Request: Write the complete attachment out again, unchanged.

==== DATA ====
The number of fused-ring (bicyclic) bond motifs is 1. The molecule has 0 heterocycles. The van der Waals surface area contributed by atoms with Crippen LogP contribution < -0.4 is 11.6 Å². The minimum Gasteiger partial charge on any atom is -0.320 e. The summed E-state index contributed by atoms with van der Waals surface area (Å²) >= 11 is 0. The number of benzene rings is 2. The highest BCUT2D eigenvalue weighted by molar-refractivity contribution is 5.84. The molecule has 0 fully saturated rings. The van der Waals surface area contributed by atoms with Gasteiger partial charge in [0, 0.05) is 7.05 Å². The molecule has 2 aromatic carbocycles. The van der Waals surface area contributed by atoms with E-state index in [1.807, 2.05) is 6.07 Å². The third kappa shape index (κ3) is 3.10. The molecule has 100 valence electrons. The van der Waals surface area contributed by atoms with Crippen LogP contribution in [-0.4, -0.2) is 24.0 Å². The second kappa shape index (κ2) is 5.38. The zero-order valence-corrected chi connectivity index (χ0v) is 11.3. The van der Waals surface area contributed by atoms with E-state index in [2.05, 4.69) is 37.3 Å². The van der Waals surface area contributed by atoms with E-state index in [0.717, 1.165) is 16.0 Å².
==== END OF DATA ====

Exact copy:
The number of fused-ring (bicyclic) bond motifs is 1. The molecule has 0 heterocycles. The van der Waals surface area contributed by atoms with Crippen LogP contribution < -0.4 is 11.6 Å². The minimum Gasteiger partial charge on any atom is -0.320 e. The summed E-state index contributed by atoms with van der Waals surface area (Å²) >= 11 is 0. The number of benzene rings is 2. The highest BCUT2D eigenvalue weighted by molar-refractivity contribution is 5.84. The molecule has 0 fully saturated rings. The van der Waals surface area contributed by atoms with Gasteiger partial charge in [0, 0.05) is 7.05 Å². The molecule has 2 aromatic carbocycles. The van der Waals surface area contributed by atoms with E-state index in [1.807, 2.05) is 6.07 Å². The third kappa shape index (κ3) is 3.10. The molecule has 100 valence electrons. The van der Waals surface area contributed by atoms with Crippen LogP contribution in [-0.4, -0.2) is 24.0 Å². The second kappa shape index (κ2) is 5.38. The zero-order valence-corrected chi connectivity index (χ0v) is 11.3. The van der Waals surface area contributed by atoms with E-state index in [2.05, 4.69) is 37.3 Å². The van der Waals surface area contributed by atoms with E-state index in [0.717, 1.165) is 16.0 Å².